jm: To touch on the idea of design education and kind of state of that: do you have internships and what are your opinions of design education today?

AM: We have done internships, as a small shop it can be really challenging to make sure that we have the resources to give an intern the instruction that they would need in order for it to make sense and then also for it to not be a huge kinda burden on us. I think design, and I'll include coding education, is largely my experience has been a disappointing one. I think there are a lot of design and development schools or programs yeah programs, that a lot of them are kind of like learn to code in just six months or learn to do this in however much and and they're charging you know in some cases exorbitant amounts money yeah, and those skills are important. But I think that the expectation is often that when people come out of them, you know everyone time we post something we're flooded with applications of people who are woefully under qualified. And it may just be that our agency isn't large enough to be able to accommodate people who don't have you know kind of expert level skills. We've got it we got a designer and we have a developer and we have a smattering of like contractor developers who are all like very very highly-skilled. The person kind of leaving there six month code bootcamps is, there's just no place for them in our agency right now. But I think the disappointment comes from the expectations that I see in people leaving those programs where they've been told we're going to teach you everything you need to know when in actuality, like knowledge is only part of it and the knowledge that they've been given is only a fraction of the knowledge that they need. There's almost a wisdom I think that that you can't really teach and I think really it only does come from doing and I think that's why I think internships are hugely hugely important, frankly the designer that we had prior to our current designer was actually a student and came to us asking for an internship and we were like yeah we can do a stop a summer internship and over the course of the summer he progressed so rapidly that we were able to have him working on client work very very quickly. And at the end of the summer he still had another year of school and we were like 'well look, we want to hire you. You can certainly go back to school if you want or you can come work for us.' That's obviously like, and he he decided 'well I might as well get paid to complete my education.' That was certainly an experience where that was kind of best case scenario for for an internship at where you know we recognized his talent you know to start off with going into it. I think that seeing how quickly he grew in that internship and in the past we've had other than internships like how quickly you can pick stuff up in that environment, I think it's a really critical part of of any education.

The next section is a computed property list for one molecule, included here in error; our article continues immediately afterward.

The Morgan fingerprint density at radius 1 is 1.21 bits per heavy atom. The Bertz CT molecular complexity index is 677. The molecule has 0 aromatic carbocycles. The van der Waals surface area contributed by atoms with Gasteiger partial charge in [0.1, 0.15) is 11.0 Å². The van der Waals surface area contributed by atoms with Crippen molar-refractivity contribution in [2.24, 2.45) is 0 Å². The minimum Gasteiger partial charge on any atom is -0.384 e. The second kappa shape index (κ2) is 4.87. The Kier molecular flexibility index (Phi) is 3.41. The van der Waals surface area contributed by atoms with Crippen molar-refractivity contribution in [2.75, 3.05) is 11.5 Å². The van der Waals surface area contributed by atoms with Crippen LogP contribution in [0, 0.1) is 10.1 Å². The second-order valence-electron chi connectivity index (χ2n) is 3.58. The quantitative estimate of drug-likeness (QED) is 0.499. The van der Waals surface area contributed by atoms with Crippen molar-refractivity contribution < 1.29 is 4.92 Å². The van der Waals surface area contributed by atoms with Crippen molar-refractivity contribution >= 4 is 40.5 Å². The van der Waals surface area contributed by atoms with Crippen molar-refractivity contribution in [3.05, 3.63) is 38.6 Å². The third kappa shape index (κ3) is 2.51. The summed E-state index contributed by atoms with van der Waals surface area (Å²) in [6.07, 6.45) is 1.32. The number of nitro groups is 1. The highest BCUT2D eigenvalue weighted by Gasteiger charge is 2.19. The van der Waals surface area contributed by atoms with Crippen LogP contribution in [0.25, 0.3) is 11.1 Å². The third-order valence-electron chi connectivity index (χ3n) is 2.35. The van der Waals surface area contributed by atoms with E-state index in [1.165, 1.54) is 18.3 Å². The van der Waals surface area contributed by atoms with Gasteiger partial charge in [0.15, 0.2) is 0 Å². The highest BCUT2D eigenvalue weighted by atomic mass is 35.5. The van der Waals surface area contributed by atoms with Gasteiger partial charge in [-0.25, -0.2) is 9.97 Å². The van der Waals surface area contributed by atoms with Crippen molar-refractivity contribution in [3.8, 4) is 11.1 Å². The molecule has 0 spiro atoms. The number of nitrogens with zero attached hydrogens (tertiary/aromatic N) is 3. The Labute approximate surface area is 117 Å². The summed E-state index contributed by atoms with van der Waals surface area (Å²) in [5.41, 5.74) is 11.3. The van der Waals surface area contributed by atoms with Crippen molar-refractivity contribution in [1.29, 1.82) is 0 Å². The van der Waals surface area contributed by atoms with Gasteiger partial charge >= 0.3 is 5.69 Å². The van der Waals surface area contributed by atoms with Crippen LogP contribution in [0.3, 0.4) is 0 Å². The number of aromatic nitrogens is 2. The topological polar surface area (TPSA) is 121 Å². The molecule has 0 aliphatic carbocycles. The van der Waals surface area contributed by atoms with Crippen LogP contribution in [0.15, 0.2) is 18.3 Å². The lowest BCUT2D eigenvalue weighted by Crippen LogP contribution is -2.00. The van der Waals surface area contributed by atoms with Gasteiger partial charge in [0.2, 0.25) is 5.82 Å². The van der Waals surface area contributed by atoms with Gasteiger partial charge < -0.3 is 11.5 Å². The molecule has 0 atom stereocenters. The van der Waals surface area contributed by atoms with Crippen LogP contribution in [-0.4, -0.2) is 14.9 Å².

jm: Do you think there's a line of thinking of actually certifying what it means to be a designer? I know there's there's talk about formalizing education in a way that is not a degree but it's is rather more of a license? 

AM: For what I want out of a designer I frankly don't see any value in that. I think that the things that I value in designers are not things that you can take a test for you know? I don't care if somebody knows it what typefoundry made Baskerville but I do care if somebody has empathy. I do care if somebody is a good listener, I care if somebody takes direction well, those things are infinitely more important I think. I would think that like being some sort of like somehow like a 'licensed' designer- uh and also I think has an aesthetic that is roughly aligned with an agency's aesthetic. I almost think that some sort of license type of thing or accreditation would or could exacerbate, again it's like there's been a shift in the industrial revolution (I'm kinda talking out of my ass here) but like I feel like I'm putting together my own kind of history right? Is that I think that the Industrial Revolution is a massive shift in the way that we as a species approach work.

Like work used to be: you learned a trade and didn't have any choice about it usually right? It wasn't like 'well I don't want to go to learn how to be a shepherd uh, like I want to do this.' Like you didn't have any choice, it's like your dad was a shepherd you're a shepherd. That craft, or you're dad was a blacksmith or whatever, that craft was taught over years and your knowledge of the craft is something that's accumulative and rich and deep and hands-on. Then the industrial revolution happens and you go into a factory and they're like 'pull this lever, every time you see this thing pull this lever' or you know 'inspect this nut, thread this on to this thing and hand it to the next person.' And so then you have choice about where you work, you can decide well 'I don't like putting nuts on bolts, I'm gonna to go to this other factory where they have a lever pulling job.'